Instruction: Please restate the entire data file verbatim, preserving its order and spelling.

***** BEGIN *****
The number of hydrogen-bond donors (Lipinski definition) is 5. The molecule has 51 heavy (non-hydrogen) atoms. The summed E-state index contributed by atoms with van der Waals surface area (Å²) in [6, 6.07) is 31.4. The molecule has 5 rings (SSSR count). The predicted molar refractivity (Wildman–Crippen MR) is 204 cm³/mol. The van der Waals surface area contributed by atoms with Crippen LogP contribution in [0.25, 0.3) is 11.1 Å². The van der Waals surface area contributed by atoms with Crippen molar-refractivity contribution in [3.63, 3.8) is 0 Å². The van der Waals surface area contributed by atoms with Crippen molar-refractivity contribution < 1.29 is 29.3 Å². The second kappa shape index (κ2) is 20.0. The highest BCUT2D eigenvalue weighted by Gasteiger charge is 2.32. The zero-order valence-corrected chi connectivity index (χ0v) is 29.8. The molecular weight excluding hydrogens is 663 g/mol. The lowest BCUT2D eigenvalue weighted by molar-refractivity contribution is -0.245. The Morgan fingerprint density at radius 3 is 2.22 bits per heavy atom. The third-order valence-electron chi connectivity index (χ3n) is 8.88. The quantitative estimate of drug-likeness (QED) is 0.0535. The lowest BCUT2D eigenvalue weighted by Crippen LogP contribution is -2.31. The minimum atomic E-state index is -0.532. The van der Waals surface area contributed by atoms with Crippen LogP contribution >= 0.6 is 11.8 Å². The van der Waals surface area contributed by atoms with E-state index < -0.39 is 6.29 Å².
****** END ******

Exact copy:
The number of hydrogen-bond donors (Lipinski definition) is 5. The molecule has 51 heavy (non-hydrogen) atoms. The summed E-state index contributed by atoms with van der Waals surface area (Å²) in [6, 6.07) is 31.4. The molecule has 5 rings (SSSR count). The predicted molar refractivity (Wildman–Crippen MR) is 204 cm³/mol. The van der Waals surface area contributed by atoms with Crippen LogP contribution in [0.25, 0.3) is 11.1 Å². The van der Waals surface area contributed by atoms with Crippen molar-refractivity contribution in [3.63, 3.8) is 0 Å². The van der Waals surface area contributed by atoms with Crippen molar-refractivity contribution < 1.29 is 29.3 Å². The second kappa shape index (κ2) is 20.0. The highest BCUT2D eigenvalue weighted by Gasteiger charge is 2.32. The zero-order valence-corrected chi connectivity index (χ0v) is 29.8. The molecular weight excluding hydrogens is 663 g/mol. The lowest BCUT2D eigenvalue weighted by molar-refractivity contribution is -0.245. The Morgan fingerprint density at radius 3 is 2.22 bits per heavy atom. The third-order valence-electron chi connectivity index (χ3n) is 8.88. The quantitative estimate of drug-likeness (QED) is 0.0535. The lowest BCUT2D eigenvalue weighted by Crippen LogP contribution is -2.31. The minimum atomic E-state index is -0.532. The van der Waals surface area contributed by atoms with Crippen LogP contribution >= 0.6 is 11.8 Å². The van der Waals surface area contributed by atoms with E-state index < -0.39 is 6.29 Å².